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Extra 400

@lelievre12 I have first hand information from the plane that had “fuel pressure” issues. In reality it was not fuel but a well known weak spot of the EA-400: turbo to intercooler hose disconnect. I have had it once and was able to restart the engine at lower alt.
In this case he probably shut down the engine and then made this forced landing – fortunately with no injuries.
The Extra 400 really is not that bad on runway requirements, as I wrote, 800 meters or 2400 feet is OK (hard surface SL).
The only issue in this respect is that the gear is very draggy, so you have little climb rate until it is retracted. I basically retract on rotation.
On landing, the small wheels and basic brakes require a somewhat longer roll – I am looking at a Beringer upgrade for this.
If you’re interested in the E400 let me know, I can include you in our email exchange community and also find you one if you like what you read. It is really a natural upgrade from the 210.

LSGG, LFEY, Switzerland

Je suis intéressé par cet avion que j’hésite encore à acheter vu le peu d’offres et les dommages récents je voudrais échanger avec la communauté merci Pascal

[ google translation by Admin – EuroGA is an English language forum:
I am interested in this plane that I still hesitate to buy given the few offers and recent damage I would like to talk with the community thank you Pascal ]

Lfdt, France

(Hat off to Admin for friendly handling of french speaker.)

Limited number of aircraft offered for sale is easily explained: There are 22 Extra 400s left worldwide.
L’offre limitée s’explique par le nombre total d’avions disponibles: 22 dans le monde.
Contact me and happy to help: flyingfish28(at)gmail(dot)com

LSGG, LFEY, Switzerland

One of the few is up for sale with a fresh engine and prop.

ESMK, Sweden

Just did some flight logging: N121AG aka “Galatea” clocked 175 Hobbs hours in the past 12 months and I thought this deserves a little PIREP.

My recipe for keeping it flying is “owner managed maintenance”. I have become a hands-on owner and am taking part actively in the actual maintenance work. I have also decided to proactively address anything that may cause an AOG.

Despite buying quite a few new parts, some of which are just stored as spares, the maintenance budget is now in check.
In my agenda, 2 weeks in March are earmarked “Extra 400 annual”. I fly to Colmar, get into my working outfit and enjoy every bit of the greasy gym experience.
The friendly mechanics there let me do a lot of things myself and we cross check everything so there are always two people at least verifying that nothing is loose – a very relevant issue in this complex engine installation. I think I am at least as involved as someone flying an experimental and at the end of the day it fulfills my dream…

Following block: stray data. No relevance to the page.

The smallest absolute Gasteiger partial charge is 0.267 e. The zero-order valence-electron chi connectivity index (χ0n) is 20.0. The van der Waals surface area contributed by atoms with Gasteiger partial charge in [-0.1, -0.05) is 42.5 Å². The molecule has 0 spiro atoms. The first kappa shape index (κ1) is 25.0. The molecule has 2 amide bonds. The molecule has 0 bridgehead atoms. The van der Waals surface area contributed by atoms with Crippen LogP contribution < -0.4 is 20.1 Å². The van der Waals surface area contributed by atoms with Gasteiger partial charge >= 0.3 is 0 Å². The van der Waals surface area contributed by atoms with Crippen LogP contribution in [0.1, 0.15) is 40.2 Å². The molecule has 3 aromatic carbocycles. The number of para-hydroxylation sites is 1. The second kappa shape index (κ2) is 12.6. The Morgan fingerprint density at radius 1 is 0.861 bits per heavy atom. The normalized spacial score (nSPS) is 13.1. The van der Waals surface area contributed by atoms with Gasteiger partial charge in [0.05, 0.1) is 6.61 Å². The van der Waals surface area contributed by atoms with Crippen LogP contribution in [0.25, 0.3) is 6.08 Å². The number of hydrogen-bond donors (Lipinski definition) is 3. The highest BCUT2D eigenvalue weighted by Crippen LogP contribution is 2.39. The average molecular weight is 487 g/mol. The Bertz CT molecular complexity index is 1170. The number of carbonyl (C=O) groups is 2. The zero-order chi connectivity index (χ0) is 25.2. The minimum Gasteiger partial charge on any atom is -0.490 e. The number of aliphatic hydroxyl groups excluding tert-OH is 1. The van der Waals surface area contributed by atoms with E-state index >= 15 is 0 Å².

This years’ undertaking was the de-icing system. I got in touch with BF Goodrich and learnt a lot about this system.

The most satisfactory result, with the help of the factory – thank you Christian – is that I can now say that the cooling system is working perfectly. I have already mentioned climb performance so won’t repeat here.

During this phase of flight, the fuel flow is higher than book (between 125 and 130 liters). I think this is one essential element of the successful combination.
It is set so rich that one must lean at low power to avoid choking.
And yet 130 liters is MUCH less than my Columbia 400 friend is feeding her lower powered TSIO 550. Go figure.

I believe this is a benefit of liquid cooling – maximum recorded CHT is 255 F which must be beneficial for detonation margin and therefore require less FF than a much hotter running air cooled cylinder.

EGTs are relatively high at 1500 F, which is about 250 F ROP but really the engine seems happy with these temps and there is no worrisome “creep”.

Talking about detonation margin, I am still hoping to improve inlet air temperature by working on the efficiency of the intercooler. This would translate in better climb performance on hot days and less strain on the engine at very high altitude.

In cruise, I let the engine relax at something like 60% power. It hums beautifully at 2250 RPM, with hardly any vibration. The low fuel burn (71.5 liters) allows me to do my typical 800 NM round trip on a single refueling. This way I can buy cheaper fuel in France and reduce operating cost dramatically.

I like the combination of a very high power climb which is like a “cardio” exercise for the powerplant followed by relaxed cruise. The engine seems to be healthy, with solid compressions.

The sweet spot for cruise is FL180 to 220 where the engine is perfectly happy and the cabin altitude is comfortably low. I like 7000 ft max because of personal limitations.

It also took some time to debug the pressurization system. I am now convinced that the factory design is inadequate and must be modified to reduce leaks and the deadly risk of these cabin air ducts running near the fragile exhaust stack.